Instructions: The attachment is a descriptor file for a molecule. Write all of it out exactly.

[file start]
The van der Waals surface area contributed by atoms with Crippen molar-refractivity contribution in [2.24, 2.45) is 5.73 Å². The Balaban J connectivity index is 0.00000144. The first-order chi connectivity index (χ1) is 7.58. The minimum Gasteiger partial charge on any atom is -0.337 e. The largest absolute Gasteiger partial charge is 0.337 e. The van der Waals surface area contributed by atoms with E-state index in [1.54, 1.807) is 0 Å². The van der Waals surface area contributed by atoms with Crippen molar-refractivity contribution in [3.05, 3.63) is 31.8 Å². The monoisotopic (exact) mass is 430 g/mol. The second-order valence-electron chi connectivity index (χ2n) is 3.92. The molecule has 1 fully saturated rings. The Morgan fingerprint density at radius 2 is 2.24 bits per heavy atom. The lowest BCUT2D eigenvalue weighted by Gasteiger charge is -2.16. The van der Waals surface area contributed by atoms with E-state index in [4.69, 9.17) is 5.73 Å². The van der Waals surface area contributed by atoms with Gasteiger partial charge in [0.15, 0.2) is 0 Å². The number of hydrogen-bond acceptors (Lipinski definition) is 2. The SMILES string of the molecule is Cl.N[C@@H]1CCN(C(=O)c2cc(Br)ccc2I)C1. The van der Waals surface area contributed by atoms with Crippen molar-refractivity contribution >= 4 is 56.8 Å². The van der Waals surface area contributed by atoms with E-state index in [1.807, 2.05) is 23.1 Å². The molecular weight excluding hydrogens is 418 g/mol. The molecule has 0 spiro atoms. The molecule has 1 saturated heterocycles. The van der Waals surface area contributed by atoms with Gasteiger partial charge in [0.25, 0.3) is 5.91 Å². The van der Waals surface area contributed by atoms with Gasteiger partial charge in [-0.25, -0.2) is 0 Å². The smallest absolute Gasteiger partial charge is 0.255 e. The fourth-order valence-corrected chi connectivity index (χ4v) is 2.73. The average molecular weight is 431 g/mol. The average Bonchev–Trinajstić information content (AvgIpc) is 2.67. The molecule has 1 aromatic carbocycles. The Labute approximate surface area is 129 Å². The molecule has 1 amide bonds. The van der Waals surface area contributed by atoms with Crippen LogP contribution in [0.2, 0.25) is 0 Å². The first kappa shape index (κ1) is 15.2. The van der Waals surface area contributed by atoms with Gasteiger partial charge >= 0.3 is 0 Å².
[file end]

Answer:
The van der Waals surface area contributed by atoms with Crippen molar-refractivity contribution in [2.24, 2.45) is 5.73 Å². The Balaban J connectivity index is 0.00000144. The first-order chi connectivity index (χ1) is 7.58. The minimum Gasteiger partial charge on any atom is -0.337 e. The largest absolute Gasteiger partial charge is 0.337 e. The van der Waals surface area contributed by atoms with E-state index in [1.54, 1.807) is 0 Å². The van der Waals surface area contributed by atoms with Crippen molar-refractivity contribution in [3.05, 3.63) is 31.8 Å². The monoisotopic (exact) mass is 430 g/mol. The second-order valence-electron chi connectivity index (χ2n) is 3.92. The molecule has 1 fully saturated rings. The Morgan fingerprint density at radius 2 is 2.24 bits per heavy atom. The lowest BCUT2D eigenvalue weighted by Gasteiger charge is -2.16. The van der Waals surface area contributed by atoms with E-state index in [4.69, 9.17) is 5.73 Å². The van der Waals surface area contributed by atoms with Gasteiger partial charge in [0.15, 0.2) is 0 Å². The number of hydrogen-bond acceptors (Lipinski definition) is 2. The SMILES string of the molecule is Cl.N[C@@H]1CCN(C(=O)c2cc(Br)ccc2I)C1. The van der Waals surface area contributed by atoms with Crippen molar-refractivity contribution >= 4 is 56.8 Å². The van der Waals surface area contributed by atoms with E-state index in [1.807, 2.05) is 23.1 Å². The molecular weight excluding hydrogens is 418 g/mol. The molecule has 0 spiro atoms. The molecule has 1 saturated heterocycles. The van der Waals surface area contributed by atoms with Gasteiger partial charge in [0.25, 0.3) is 5.91 Å². The van der Waals surface area contributed by atoms with Gasteiger partial charge in [-0.25, -0.2) is 0 Å². The smallest absolute Gasteiger partial charge is 0.255 e. The fourth-order valence-corrected chi connectivity index (χ4v) is 2.73. The average molecular weight is 431 g/mol. The average Bonchev–Trinajstić information content (AvgIpc) is 2.67. The molecule has 1 aromatic carbocycles. The Labute approximate surface area is 129 Å². The molecule has 1 amide bonds. The van der Waals surface area contributed by atoms with Crippen LogP contribution in [0.2, 0.25) is 0 Å². The first kappa shape index (κ1) is 15.2. The van der Waals surface area contributed by atoms with Gasteiger partial charge >= 0.3 is 0 Å².